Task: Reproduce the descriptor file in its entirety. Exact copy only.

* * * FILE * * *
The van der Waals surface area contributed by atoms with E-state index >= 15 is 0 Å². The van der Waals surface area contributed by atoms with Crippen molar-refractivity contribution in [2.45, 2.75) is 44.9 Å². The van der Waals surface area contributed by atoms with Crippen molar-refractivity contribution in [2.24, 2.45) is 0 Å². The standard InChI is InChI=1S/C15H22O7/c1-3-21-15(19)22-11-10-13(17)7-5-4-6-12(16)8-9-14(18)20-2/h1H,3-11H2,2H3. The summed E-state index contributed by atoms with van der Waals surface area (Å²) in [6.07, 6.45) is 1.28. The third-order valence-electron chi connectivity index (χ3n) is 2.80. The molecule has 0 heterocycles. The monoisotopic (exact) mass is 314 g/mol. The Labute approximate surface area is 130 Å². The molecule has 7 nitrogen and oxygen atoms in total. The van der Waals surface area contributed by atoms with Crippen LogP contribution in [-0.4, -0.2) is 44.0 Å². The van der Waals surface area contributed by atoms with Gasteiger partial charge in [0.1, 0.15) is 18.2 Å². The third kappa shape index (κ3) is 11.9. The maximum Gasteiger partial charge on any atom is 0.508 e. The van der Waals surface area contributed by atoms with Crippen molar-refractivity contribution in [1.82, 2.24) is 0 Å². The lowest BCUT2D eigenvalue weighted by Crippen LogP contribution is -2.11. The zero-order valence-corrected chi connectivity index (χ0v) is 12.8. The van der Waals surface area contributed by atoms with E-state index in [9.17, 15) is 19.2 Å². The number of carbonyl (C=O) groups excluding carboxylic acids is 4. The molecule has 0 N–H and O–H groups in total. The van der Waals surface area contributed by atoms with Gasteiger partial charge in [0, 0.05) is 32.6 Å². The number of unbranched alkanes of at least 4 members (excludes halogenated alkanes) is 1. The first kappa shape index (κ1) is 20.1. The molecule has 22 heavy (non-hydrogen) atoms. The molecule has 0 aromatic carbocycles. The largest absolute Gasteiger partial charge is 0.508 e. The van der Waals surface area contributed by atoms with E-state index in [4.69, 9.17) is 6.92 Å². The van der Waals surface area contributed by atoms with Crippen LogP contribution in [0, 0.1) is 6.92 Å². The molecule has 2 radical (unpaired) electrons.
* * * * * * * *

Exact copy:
The van der Waals surface area contributed by atoms with E-state index >= 15 is 0 Å². The van der Waals surface area contributed by atoms with Crippen molar-refractivity contribution in [2.45, 2.75) is 44.9 Å². The van der Waals surface area contributed by atoms with Crippen molar-refractivity contribution in [2.24, 2.45) is 0 Å². The standard InChI is InChI=1S/C15H22O7/c1-3-21-15(19)22-11-10-13(17)7-5-4-6-12(16)8-9-14(18)20-2/h1H,3-11H2,2H3. The summed E-state index contributed by atoms with van der Waals surface area (Å²) in [6.07, 6.45) is 1.28. The third-order valence-electron chi connectivity index (χ3n) is 2.80. The molecule has 0 heterocycles. The monoisotopic (exact) mass is 314 g/mol. The Labute approximate surface area is 130 Å². The molecule has 7 nitrogen and oxygen atoms in total. The van der Waals surface area contributed by atoms with Crippen LogP contribution in [-0.4, -0.2) is 44.0 Å². The van der Waals surface area contributed by atoms with Gasteiger partial charge in [0.1, 0.15) is 18.2 Å². The third kappa shape index (κ3) is 11.9. The maximum Gasteiger partial charge on any atom is 0.508 e. The van der Waals surface area contributed by atoms with Crippen molar-refractivity contribution in [1.82, 2.24) is 0 Å². The lowest BCUT2D eigenvalue weighted by Crippen LogP contribution is -2.11. The zero-order valence-corrected chi connectivity index (χ0v) is 12.8. The van der Waals surface area contributed by atoms with E-state index in [9.17, 15) is 19.2 Å². The number of carbonyl (C=O) groups excluding carboxylic acids is 4. The molecule has 0 N–H and O–H groups in total. The van der Waals surface area contributed by atoms with Gasteiger partial charge in [0, 0.05) is 32.6 Å². The number of unbranched alkanes of at least 4 members (excludes halogenated alkanes) is 1. The first kappa shape index (κ1) is 20.1. The molecule has 22 heavy (non-hydrogen) atoms. The molecule has 0 aromatic carbocycles. The largest absolute Gasteiger partial charge is 0.508 e. The van der Waals surface area contributed by atoms with E-state index in [4.69, 9.17) is 6.92 Å². The van der Waals surface area contributed by atoms with Crippen LogP contribution in [0, 0.1) is 6.92 Å². The molecule has 2 radical (unpaired) electrons.